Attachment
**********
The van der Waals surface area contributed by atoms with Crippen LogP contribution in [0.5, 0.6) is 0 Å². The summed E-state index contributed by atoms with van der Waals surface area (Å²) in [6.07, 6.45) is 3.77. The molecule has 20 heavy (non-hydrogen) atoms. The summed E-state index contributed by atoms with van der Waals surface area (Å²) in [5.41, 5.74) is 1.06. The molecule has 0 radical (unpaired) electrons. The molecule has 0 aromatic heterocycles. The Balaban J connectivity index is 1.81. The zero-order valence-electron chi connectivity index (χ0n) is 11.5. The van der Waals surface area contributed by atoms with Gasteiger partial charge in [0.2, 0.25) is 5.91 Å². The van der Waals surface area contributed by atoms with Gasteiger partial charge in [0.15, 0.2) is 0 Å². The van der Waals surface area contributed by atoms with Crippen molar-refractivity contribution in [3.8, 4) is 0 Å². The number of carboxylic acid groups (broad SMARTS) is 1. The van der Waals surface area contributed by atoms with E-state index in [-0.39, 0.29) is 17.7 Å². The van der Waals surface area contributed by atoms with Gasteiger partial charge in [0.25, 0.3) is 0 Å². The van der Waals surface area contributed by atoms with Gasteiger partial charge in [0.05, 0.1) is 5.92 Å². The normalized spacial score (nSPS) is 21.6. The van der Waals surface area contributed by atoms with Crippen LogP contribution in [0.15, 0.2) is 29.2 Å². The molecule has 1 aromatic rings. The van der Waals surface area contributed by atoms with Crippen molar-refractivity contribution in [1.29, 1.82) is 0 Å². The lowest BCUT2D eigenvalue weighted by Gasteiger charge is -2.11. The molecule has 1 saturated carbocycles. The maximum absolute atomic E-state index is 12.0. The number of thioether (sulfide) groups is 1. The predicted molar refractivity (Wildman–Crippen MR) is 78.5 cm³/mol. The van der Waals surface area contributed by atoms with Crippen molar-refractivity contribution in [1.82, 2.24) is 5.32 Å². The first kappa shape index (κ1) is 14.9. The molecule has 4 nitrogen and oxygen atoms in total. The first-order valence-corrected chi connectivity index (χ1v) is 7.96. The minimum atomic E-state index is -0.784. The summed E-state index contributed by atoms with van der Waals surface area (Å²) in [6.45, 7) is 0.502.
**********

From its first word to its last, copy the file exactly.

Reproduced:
The van der Waals surface area contributed by atoms with Crippen LogP contribution in [0.5, 0.6) is 0 Å². The summed E-state index contributed by atoms with van der Waals surface area (Å²) in [6.07, 6.45) is 3.77. The molecule has 20 heavy (non-hydrogen) atoms. The summed E-state index contributed by atoms with van der Waals surface area (Å²) in [5.41, 5.74) is 1.06. The molecule has 0 radical (unpaired) electrons. The molecule has 0 aromatic heterocycles. The Balaban J connectivity index is 1.81. The zero-order valence-electron chi connectivity index (χ0n) is 11.5. The van der Waals surface area contributed by atoms with Gasteiger partial charge in [0.2, 0.25) is 5.91 Å². The van der Waals surface area contributed by atoms with Gasteiger partial charge in [0.15, 0.2) is 0 Å². The van der Waals surface area contributed by atoms with Crippen molar-refractivity contribution in [3.8, 4) is 0 Å². The number of carboxylic acid groups (broad SMARTS) is 1. The van der Waals surface area contributed by atoms with E-state index in [-0.39, 0.29) is 17.7 Å². The van der Waals surface area contributed by atoms with Gasteiger partial charge in [0.25, 0.3) is 0 Å². The van der Waals surface area contributed by atoms with Gasteiger partial charge in [0.05, 0.1) is 5.92 Å². The normalized spacial score (nSPS) is 21.6. The van der Waals surface area contributed by atoms with Crippen LogP contribution in [0.15, 0.2) is 29.2 Å². The molecule has 1 aromatic rings. The van der Waals surface area contributed by atoms with Crippen molar-refractivity contribution in [1.29, 1.82) is 0 Å². The lowest BCUT2D eigenvalue weighted by Gasteiger charge is -2.11. The molecule has 1 saturated carbocycles. The maximum absolute atomic E-state index is 12.0. The number of thioether (sulfide) groups is 1. The predicted molar refractivity (Wildman–Crippen MR) is 78.5 cm³/mol. The van der Waals surface area contributed by atoms with Crippen molar-refractivity contribution in [1.82, 2.24) is 5.32 Å². The first kappa shape index (κ1) is 14.9. The molecule has 4 nitrogen and oxygen atoms in total. The first-order valence-corrected chi connectivity index (χ1v) is 7.96. The minimum atomic E-state index is -0.784. The summed E-state index contributed by atoms with van der Waals surface area (Å²) in [6.45, 7) is 0.502.